Remembering the Day the Tide Turned
By THOMAS M. HATFIELD
Sunday, June 6, 1999
D-Day - June 6, 1944 - may have been the most important day of the century. On this date, 55 years ago, the United States and its allies began the liberation of western Europe from the brutal rule of Hitler's Nazi Germany.
More than 5,000 ships and 10,000 aircraft made the attack on Hitler's vaunted Atlantic Wall. By nightfall more than 155,000 soldiers — American, British and Canadian — were ashore in northwest France, along the English Channel in Normandy. The event not only changed the course of World War II; it also established the United States as the superpower it is today.
A memorial built by the French at Pointe du Hoc, near Omaha Beach, honors the 225 U.S. Army Rangers who scaled the 90-foot cliffs at this spot on D-Day. The Rangers captured two German gun emplacements here and then fought off counter-attacks for two days. Eighty-one Rangers died; 58 were wounded.
From the moment I heard about the D-Day invasion on the radio as a nine-year-old boy, I have been on a quest to know Normandy, to understand what happened there and its significance in our history. During the past 45 years, I have made more than 20 trips there — as a student, teacher and writer. I have hiked and bicycled across the countryside. And I have swum in the water off all five invasion beaches, including "Bloody Omaha," the American landing site where some 1,000 soldiers perished on D-Day. While
in the region, I have slept in medieval castles, old monasteries, barns, and tents.
Each visit has been a calling, a pilgrimage to soil hallowed by the sacrifices of our fellow countrymen. Like Gettysburg and Yorktown, Normandy is a site that defines us as a people. As the late French president Francois Mitterrand once said. "There is nothing to compare with D-Day. Without it nothing anywhere else would have been possible. The sixth of June sounded the hour when history tipped toward the camp of freedom."
The Route of Sgt. Rouse
I visited Normandy for the first time in 1954. I was a UT sophomore, 19 years old, pedaling a three-speed Raleigh bike across Europe. The beaches were still strewn with rusting landing craft then; hulks of tanks lay in remote ravines. The ground was punctuated with bomb craters.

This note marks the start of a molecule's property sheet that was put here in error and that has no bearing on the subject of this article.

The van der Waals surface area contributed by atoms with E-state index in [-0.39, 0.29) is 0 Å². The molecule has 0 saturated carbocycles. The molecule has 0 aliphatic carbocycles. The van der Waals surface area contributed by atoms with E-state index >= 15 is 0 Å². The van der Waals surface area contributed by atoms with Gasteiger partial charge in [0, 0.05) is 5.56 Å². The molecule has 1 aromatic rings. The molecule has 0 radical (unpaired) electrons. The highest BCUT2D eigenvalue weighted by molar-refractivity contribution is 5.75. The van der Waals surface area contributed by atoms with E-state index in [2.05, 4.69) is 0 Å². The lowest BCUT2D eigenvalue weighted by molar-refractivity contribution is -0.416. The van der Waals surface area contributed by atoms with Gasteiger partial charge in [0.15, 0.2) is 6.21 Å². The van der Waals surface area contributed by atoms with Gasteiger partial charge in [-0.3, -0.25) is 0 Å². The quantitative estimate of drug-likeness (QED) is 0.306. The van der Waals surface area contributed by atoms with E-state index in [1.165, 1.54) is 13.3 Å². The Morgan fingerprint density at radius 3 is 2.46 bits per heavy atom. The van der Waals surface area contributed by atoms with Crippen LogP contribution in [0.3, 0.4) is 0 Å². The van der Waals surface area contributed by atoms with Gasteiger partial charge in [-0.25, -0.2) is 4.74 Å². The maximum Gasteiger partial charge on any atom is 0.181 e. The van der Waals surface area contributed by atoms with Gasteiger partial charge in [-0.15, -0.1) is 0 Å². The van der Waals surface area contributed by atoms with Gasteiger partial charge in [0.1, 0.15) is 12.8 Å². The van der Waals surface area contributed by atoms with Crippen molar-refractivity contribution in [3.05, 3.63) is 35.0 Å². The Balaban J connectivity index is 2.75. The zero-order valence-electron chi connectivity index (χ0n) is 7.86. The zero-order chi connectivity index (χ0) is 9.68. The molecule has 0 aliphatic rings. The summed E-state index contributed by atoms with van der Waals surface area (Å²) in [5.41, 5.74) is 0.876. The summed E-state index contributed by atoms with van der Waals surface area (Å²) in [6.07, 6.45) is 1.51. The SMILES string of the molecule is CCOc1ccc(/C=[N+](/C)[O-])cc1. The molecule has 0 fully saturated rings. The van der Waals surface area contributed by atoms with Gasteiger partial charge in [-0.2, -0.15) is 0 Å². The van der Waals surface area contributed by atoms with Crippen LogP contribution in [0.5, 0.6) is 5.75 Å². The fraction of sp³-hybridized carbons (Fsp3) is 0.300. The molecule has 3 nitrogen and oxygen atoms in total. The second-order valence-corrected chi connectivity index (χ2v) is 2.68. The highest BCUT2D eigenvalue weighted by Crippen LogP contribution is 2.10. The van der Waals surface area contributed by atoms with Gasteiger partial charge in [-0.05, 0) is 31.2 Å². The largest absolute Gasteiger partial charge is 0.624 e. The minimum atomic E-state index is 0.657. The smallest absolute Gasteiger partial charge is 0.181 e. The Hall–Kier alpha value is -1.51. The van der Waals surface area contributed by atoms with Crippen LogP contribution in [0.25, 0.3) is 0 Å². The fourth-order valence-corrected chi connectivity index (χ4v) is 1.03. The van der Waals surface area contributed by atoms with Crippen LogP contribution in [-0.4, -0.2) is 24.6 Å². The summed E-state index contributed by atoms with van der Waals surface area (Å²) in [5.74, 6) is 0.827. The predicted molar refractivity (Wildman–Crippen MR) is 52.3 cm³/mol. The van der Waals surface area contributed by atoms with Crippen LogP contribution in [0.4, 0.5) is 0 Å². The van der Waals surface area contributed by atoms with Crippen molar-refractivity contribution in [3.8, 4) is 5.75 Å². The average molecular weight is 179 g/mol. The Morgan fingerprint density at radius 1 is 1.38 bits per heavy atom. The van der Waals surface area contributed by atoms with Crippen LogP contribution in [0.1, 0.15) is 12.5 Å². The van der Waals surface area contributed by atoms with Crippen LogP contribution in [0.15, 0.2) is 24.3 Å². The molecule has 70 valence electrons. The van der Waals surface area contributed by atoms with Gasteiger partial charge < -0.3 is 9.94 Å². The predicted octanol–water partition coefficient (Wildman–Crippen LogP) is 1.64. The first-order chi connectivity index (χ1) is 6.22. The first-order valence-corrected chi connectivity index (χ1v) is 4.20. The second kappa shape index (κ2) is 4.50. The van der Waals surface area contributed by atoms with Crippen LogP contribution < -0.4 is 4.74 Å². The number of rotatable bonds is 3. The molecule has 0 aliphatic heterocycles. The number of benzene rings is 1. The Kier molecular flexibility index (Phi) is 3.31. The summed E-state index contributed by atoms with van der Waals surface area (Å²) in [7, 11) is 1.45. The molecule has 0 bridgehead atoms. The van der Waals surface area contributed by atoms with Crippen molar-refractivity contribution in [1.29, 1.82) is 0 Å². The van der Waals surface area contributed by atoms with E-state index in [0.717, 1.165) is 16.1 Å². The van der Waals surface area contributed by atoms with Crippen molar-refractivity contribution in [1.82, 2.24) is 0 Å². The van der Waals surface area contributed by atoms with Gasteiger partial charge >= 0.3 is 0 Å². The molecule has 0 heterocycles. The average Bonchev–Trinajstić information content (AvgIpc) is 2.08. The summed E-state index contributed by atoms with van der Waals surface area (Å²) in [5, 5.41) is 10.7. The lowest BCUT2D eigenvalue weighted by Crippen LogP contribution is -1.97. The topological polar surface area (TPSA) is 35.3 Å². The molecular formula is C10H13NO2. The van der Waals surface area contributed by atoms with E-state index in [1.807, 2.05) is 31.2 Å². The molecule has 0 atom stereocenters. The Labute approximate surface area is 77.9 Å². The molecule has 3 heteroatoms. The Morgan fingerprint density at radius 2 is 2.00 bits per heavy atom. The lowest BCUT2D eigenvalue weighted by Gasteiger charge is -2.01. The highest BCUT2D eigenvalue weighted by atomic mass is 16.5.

German bunkers at Longues-sur-Mer.
The slender spirals of many Norman churches, once admired for their beauty by artists but coveted as observation posts by troops of both sides during the war, had been shot away. In the midst of such destruction, I had the eerie feeling that there was still danger.
The steeples have since been reconstructed, and the landscape has healed. Normandy had been known for centuries for its fine cows and horses — and so it is today, as animals graze among orchards of cherry and apple trees that once hid German snipers and tanks.
My boyhood hero in Bandera County, a ranch hand named Tommy Rouse, had come ashore on Omaha Beach on D-Day but died 10 miles inland on July 11, 1944, after being hit in the chest by small arms fire. Fascinated by his story — and seeking some sort of closure to his death — I spent years seeking out the men who were with him that day. These men were able to tell me, within a few feet, where Tommy had fallen during the American drive on St. Lo.
By the mid-1970s, I had compiled enough information to retrace the entire route of Sgt. Thomas B. Rouse, "F" Company, 2nd battalion, 38th regiment, Second Infantry Division. Carrying only a backpack, I walked the entire path from Omaha Beach alone. I slept under the stars as he had, found a café in the village of Trevieres where he signed his name, got lost in the maze-like hedgerows, and ultimately located the fatal site at a crossroads called Le Calvaire, near St. Lo on the Bayeux road.
It was a satisfying experience — but the best part was meeting empathetic, compassionate folk among the way.
A replica of paratrooper Private John R. Steele of Kentucky hangs on a church in Ste. Mere Eglise where the paratrooper was caught by his parachute in the early hours of D-Day.
The Normandy beaches
During the late 1970s, I rented a house at St. Aubin-sur-Mer with sweeping views of the D-Day landing beaches. On the horizon to the east, across the Bay of the Seine, I could discern the great port of Le Havre. On the far shore, 100 miles across, lay England — whence the invasion came.
Five minutes' walk to the west along the beach is a small German concrete bunker, its 50 mm gun still in place and pointed to fire length-wise down the beaches, just as it was on June 6, 1944. To stand by the German gun is to get a gut-twisting sense of what it must have been like on D-Day to have run down the ramp of a landing craft and across an open beach. At low tide, almost a quarter-mile of beach is exposed between the seawall and the water's edge; the soldiers had no protection from the gunfire.
Many times I have walked or run the Normandy beaches in the soft light of dawn, every sense at the peak of exhilaration: a wet wind in my face, blue-gray clouds shifting above, the shuffle of golden sand under shoe, the crashing waves on the shore and the bright luxuriant inland greenery. Looking out to the sea, I have imagined the Allied landing craft emerging from the fog and mist on the stormy morning of June 6, 1944, when the largest armada in history plowed through rough, wind-whipped seas.
For a sense of what it was like to approach Normandy from the sea, I have swum from all five invasion beaches, snorkeling off Omaha, looking for the ridge that hung up landing craft before they reached the shore and, in vain, for any of the 27 tanks known to be there.
Here, from the ocean, I've gained a better understanding of why the D-Day landing was difficult. A strong current flows from west to east, making swimming almost impossible, even on a calm day. The rise and fall of the tide is enormous, often unmasking 1,000 feet of beach. The water might be ankle-deep one moment and over one's head the next.